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New cedar strip canoe owner.

Discussion in 'Strippers, Stitch-n-Glue, and Other Wood Composite' started by Daniel Day, Aug 12, 2009.

  1. Daniel Day

    Daniel Day Enthusiastic about Wooden Canoes

    I recently purchased a 17' home built canoe, the hull is in great shape and seems to be well built. Now a couple of questions.
    What can I use to clear coat the hull? It needs the scratches filled in, etc.
    It does not have stem guards to protect the glass, what can I use?
  2. pklonowski

    pklonowski Unrepentant Canoeist


    I'll recommend picking up this book, available here at the WCHA store:
    Everything you need to know is in there...

    How rough do you plan to be with the boat? Brass stem bands offer some protection, but I'm not convinced that piercing the outer 'glass shell with screws is all that good of an idea, as it creates a portal for water to seep into the wood. You can put some epoxy in the holes before you put the screws in, but then you can't get the thing off, when you need to repair it. I'd be very interested to hear others' ideas on this!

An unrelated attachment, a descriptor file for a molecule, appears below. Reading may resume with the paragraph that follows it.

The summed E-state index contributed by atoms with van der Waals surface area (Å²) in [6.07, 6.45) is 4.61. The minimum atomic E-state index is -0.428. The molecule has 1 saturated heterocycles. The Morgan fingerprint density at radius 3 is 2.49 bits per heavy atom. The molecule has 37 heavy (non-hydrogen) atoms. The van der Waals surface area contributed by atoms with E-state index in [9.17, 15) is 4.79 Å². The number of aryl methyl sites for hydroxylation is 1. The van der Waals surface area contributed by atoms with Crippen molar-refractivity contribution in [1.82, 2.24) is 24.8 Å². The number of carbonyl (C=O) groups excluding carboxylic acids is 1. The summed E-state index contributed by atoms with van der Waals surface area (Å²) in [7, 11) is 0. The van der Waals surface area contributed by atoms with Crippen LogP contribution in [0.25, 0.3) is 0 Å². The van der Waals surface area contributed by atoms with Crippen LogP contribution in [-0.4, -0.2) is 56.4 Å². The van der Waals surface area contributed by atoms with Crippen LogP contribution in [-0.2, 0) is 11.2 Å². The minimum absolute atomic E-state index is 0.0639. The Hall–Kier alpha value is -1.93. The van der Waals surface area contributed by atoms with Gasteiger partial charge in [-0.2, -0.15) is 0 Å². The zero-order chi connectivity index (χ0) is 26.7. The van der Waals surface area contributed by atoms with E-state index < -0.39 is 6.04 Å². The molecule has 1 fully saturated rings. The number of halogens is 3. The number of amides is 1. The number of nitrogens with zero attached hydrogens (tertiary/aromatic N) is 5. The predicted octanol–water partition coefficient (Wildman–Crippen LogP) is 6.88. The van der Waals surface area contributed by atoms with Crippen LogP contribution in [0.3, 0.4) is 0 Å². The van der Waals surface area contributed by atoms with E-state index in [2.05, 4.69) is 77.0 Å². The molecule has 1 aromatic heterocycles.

Got pictures to post? We like pictures...
  3. OP
    Daniel Day

    Daniel Day Enthusiastic about Wooden Canoes

    Thanks pklonowski.
    I forgot I had the book "Canoecraft" I will read through it. It will be primarily lake use, but I was thinking about adapting a sailing rig to it. I to am not fond of the idea of drilling holes in the hull. But I need something to protect the hull when I beach it.
  4. Todd Bradshaw

    Todd Bradshaw Sailmaker

    The way you remove screws that have been set in epoxy is to use a soldering iron held against the head of the screw to heat the screw up and soften the epoxy holding the threads. Then once it's hot, you remove the screw with a screwdriver. However, as mentioned, punching holes in a stripper's skin near the waterline is not to be taken lightly and carries a certain amount of long-term leakage risk.

    Rather than mechanical attachment of metal bands, I finally settled on adding a tiny strip of Kevlar felt, directly on the spots of the lower stems where abrasion happens. Kevlar felt is the same stuff that Old Town and other companies use for the Kevlar skid plates on their Royalex canoes. It pretty much stops the abrasion issue dead in its tracks. It's not the most beautiful stuff in the world (dull gold color, but can be painted over if desired) so you want to keep the sizes of the pieces to a minimum and apply it carefully. The best thing to do is to use the boat a bit and find out exactly where the abrasion usually happens. It's quite often concentrated on a very small area, depending on the stem profiles. Sure, you might occasionally hit a rock with the surrounding, non-felted area, but the glass can probably handle that. You're interested in covering those small areas that get abrasion on a regular basis.